Billy Napier

Alabama confirms hiring of FSU assistant Billy Napier

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Roughly a week after it was first reported, Alabama has confirmed that it did indeed dip into the Florida State coaching staff to add an assistant.

In a press release, the Tide confirmed that Billy Napier has been added to Nick Saban‘s staff as wide receivers coach.  Napier will replace Mike Groh, who left Tuscaloosa earlier this month for a job with the Chicago Bears.

In mid-January, Napier had been hired as the Seminoles’ tight ends coach/recruiting coordinator.

The hire again completes Saban’s nine-man coaching staff.

“We are glad to have Billy back on our staff,” said Saban. “He did an outstanding job when he was with us in 2011 and he was the first call we made when this position opened. He is a sharp young coach and he’ll be a great addition working with the wide receivers. We also feel that he will be a tremendous asset to our staff in the recruiting process.”

Napier spent 2011 as an offensive quality control assistant with the Tide in 2011.  Following the regular season that year, he left with offensive coordinator Jim McElwain for Colorado State.  During his lone season on McElwain’s Rams staff, he served as quarterbacks coach as well as assistant head coach.

From 2009-10, Napier was Clemson’s offensive coordinator.

“I have a great appreciation for the University of Alabama and the program Coach Saban runs, especially after spending the 2011 season in Tuscaloosa,” said Napier. “From a professional development standpoint, it was the best year in my coaching career. When you’ve been here and seen it first-hand, you know that you want to try and get back to Alabama if that opportunity ever presents itself. I am excited to be back and appreciate Coach Saban offering me the position. We had a great experience a year ago and we have a lot of great friends here. It is a special place because of the history and tradition, but also because of the people you work with and the fans and supporters of the program.”

(Photo credit: Clemson athletics)

Nebraska WR Jordan Westerkamp set to return after two-game absence

LINCOLN, NE - SEPTEMBER 10: Wide receiver Jordan Westerkamp #1 of the Nebraska Cornhuskers grabs a touchdown pass against linebacker D.J. May #7 of the Wyoming Cowboys at Memorial Stadium on September 10, 2016 in Lincoln, Nebraska. Nebraska defeated Wyoming 52-14. (Photo by Steven Branscombe/Getty Images)
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When undefeated and seventh-ranked Nebraska takes the field for its biggest game of the 2016 season thus far, it’ll do so with one of the most experienced and productive pieces of its passing game back in action.

Jordan Westerkamp sustained an injury to his back during the Week 5 win over Illinois, and was briefly hospitalized after being hit by an Illini defender. The wide receiver missed the Week 7 win over Indiana and the Purdue win the following Saturday because of the injury.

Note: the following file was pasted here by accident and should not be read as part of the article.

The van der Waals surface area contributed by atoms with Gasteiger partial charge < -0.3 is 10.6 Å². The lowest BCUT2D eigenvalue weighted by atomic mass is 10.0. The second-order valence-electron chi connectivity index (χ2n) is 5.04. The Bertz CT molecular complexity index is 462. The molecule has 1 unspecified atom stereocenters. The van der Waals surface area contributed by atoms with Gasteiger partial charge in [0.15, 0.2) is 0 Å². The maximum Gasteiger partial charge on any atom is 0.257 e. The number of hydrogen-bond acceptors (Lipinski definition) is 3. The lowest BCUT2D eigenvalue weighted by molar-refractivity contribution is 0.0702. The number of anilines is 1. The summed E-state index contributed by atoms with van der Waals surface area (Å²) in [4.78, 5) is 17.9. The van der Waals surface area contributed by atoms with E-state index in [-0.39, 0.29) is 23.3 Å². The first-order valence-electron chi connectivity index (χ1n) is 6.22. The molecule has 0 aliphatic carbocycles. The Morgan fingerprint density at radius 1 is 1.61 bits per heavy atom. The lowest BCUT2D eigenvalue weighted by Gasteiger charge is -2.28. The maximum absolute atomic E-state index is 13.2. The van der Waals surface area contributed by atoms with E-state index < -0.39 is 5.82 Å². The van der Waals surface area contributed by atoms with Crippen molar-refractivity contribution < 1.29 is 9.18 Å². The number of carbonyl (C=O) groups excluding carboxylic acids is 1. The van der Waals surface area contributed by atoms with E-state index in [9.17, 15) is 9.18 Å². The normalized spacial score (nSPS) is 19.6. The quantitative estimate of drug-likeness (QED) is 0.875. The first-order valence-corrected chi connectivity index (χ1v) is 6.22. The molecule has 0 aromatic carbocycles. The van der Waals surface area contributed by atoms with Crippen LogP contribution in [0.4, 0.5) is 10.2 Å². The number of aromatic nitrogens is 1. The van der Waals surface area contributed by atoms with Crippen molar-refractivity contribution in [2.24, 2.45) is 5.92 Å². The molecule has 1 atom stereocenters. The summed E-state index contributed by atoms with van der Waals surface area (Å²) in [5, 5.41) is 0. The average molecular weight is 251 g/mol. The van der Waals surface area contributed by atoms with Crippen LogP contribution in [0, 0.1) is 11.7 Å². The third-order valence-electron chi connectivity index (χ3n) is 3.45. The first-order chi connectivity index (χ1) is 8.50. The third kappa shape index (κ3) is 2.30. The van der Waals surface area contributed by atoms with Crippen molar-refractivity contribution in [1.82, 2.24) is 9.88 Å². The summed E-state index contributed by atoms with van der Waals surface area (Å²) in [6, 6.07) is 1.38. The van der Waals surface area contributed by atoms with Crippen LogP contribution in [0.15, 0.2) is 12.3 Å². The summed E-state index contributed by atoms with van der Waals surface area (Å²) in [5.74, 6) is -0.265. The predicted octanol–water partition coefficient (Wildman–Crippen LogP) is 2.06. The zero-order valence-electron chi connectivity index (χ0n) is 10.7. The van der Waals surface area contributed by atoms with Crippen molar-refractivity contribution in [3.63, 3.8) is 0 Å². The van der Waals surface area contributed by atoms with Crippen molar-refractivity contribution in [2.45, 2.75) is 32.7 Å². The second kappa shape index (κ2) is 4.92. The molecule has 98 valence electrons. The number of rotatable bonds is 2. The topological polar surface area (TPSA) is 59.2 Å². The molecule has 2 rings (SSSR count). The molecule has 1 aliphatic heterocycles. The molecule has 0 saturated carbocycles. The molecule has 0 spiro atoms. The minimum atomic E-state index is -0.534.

This week, however, Westerkamp practiced without any type of restrictions ahead of the Week 9 game against No. 11 Wisconsin in Madison. Westerkamp, who stated his injuries included tiny fractures on the transverse process in his spine as well as what was described as a deep muscle bruise, confirmed the obvious, that he will suit up for the Cornhuskers and play against the Badgers in the huge Big Ten West matchup.

“It’s been good,” Westerkamp said, by way of the Omaha World-Herald, of his return to practice. “My confidence is at an all-time high and we’re ready to go get back with the team and kick butt this Saturday.”

At the time of the injury, Westerkamp led the Cornhuskers in receiving touchdowns (four) and tied for the team lead in receptions (13). His 228 receiving yards were second behind Alonzo Moore‘s 310.
Last season, Westerkamp led the ‘Huskers in all three of those categories.

‘Due to some choices and decisions he’s made,’ Florida RB Mark Thompson won’t play vs. UGA

GAINESVILLE, FL - SEPTEMBER 17: Mark Thompson #24 of the Florida Gators in action during the second half of the game against the North Texas Mean Green at Ben Hill Griffin Stadium on September 17, 2016 in Gainesville, Florida. (Photo by Rob Foldy/Getty Images)
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Sounding very similar to a disappointed parent, Florida has announced that one of their kids will be in timeout instead of on the field this weekend.

Ahead of Saturday’s annual rivalry game with Georgia, Florida announced via Twitter that running back Mark Thompson not only won’t play this Saturday but won’t even make the trip to Jacksonville for The World’s Largest Outdoor Cocktail Party.  Why? “[D]ue to some choices and decisions he’s made.”